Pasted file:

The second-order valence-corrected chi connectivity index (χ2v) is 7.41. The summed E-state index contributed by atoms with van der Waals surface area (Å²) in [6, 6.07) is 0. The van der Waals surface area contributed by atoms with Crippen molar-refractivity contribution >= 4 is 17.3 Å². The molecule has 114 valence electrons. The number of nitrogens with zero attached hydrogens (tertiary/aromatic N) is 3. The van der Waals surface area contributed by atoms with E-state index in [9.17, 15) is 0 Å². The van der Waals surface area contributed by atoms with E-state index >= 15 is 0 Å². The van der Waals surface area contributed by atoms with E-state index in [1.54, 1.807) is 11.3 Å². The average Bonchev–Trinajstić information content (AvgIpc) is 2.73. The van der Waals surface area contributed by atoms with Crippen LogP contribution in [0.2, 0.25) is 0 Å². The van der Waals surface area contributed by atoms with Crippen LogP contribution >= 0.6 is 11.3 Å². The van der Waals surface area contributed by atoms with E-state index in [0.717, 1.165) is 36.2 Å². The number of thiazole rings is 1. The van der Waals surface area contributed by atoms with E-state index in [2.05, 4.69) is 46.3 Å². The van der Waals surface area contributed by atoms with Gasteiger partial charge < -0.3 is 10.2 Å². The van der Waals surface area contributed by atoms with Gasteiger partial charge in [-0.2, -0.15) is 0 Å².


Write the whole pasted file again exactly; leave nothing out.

The second-order valence-corrected chi connectivity index (χ2v) is 7.41. The summed E-state index contributed by atoms with van der Waals surface area (Å²) in [6, 6.07) is 0. The van der Waals surface area contributed by atoms with Crippen molar-refractivity contribution >= 4 is 17.3 Å². The molecule has 114 valence electrons. The number of nitrogens with zero attached hydrogens (tertiary/aromatic N) is 3. The van der Waals surface area contributed by atoms with E-state index in [9.17, 15) is 0 Å². The van der Waals surface area contributed by atoms with E-state index >= 15 is 0 Å². The van der Waals surface area contributed by atoms with E-state index in [1.54, 1.807) is 11.3 Å². The average Bonchev–Trinajstić information content (AvgIpc) is 2.73. The van der Waals surface area contributed by atoms with Crippen LogP contribution in [0.2, 0.25) is 0 Å². The van der Waals surface area contributed by atoms with Crippen LogP contribution >= 0.6 is 11.3 Å². The van der Waals surface area contributed by atoms with E-state index in [0.717, 1.165) is 36.2 Å². The number of thiazole rings is 1. The van der Waals surface area contributed by atoms with E-state index in [2.05, 4.69) is 46.3 Å². The van der Waals surface area contributed by atoms with Gasteiger partial charge < -0.3 is 10.2 Å². The van der Waals surface area contributed by atoms with Gasteiger partial charge in [-0.2, -0.15) is 0 Å².